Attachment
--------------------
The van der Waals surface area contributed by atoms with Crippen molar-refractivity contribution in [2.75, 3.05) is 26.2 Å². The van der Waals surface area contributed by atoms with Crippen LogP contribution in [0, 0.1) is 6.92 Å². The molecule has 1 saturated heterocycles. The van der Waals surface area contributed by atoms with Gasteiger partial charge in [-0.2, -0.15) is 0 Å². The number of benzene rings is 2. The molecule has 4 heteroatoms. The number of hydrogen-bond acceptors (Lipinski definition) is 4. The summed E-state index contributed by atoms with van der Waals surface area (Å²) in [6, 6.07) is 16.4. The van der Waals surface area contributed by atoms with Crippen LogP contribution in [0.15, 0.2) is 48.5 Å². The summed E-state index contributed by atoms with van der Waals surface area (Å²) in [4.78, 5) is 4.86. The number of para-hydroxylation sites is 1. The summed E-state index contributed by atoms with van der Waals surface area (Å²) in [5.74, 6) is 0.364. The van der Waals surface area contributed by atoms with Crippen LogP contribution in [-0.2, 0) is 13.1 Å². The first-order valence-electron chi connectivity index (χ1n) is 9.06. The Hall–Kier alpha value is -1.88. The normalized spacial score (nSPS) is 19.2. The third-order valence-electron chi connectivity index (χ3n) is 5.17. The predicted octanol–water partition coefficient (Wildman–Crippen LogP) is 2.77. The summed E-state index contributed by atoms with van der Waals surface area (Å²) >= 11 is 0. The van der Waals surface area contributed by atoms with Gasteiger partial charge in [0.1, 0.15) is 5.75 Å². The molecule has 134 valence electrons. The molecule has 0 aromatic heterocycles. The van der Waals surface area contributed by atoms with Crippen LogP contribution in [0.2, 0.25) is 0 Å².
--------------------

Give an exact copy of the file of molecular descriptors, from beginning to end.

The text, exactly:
The van der Waals surface area contributed by atoms with Crippen molar-refractivity contribution in [2.75, 3.05) is 26.2 Å². The van der Waals surface area contributed by atoms with Crippen LogP contribution in [0, 0.1) is 6.92 Å². The molecule has 1 saturated heterocycles. The van der Waals surface area contributed by atoms with Gasteiger partial charge in [-0.2, -0.15) is 0 Å². The number of benzene rings is 2. The molecule has 4 heteroatoms. The number of hydrogen-bond acceptors (Lipinski definition) is 4. The summed E-state index contributed by atoms with van der Waals surface area (Å²) in [6, 6.07) is 16.4. The van der Waals surface area contributed by atoms with Crippen LogP contribution in [0.15, 0.2) is 48.5 Å². The summed E-state index contributed by atoms with van der Waals surface area (Å²) in [4.78, 5) is 4.86. The number of para-hydroxylation sites is 1. The summed E-state index contributed by atoms with van der Waals surface area (Å²) in [5.74, 6) is 0.364. The van der Waals surface area contributed by atoms with Crippen LogP contribution in [-0.2, 0) is 13.1 Å². The first-order valence-electron chi connectivity index (χ1n) is 9.06. The Hall–Kier alpha value is -1.88. The normalized spacial score (nSPS) is 19.2. The third-order valence-electron chi connectivity index (χ3n) is 5.17. The predicted octanol–water partition coefficient (Wildman–Crippen LogP) is 2.77. The summed E-state index contributed by atoms with van der Waals surface area (Å²) >= 11 is 0. The van der Waals surface area contributed by atoms with Gasteiger partial charge in [0.1, 0.15) is 5.75 Å². The molecule has 134 valence electrons. The molecule has 0 aromatic heterocycles. The van der Waals surface area contributed by atoms with Crippen LogP contribution in [0.2, 0.25) is 0 Å².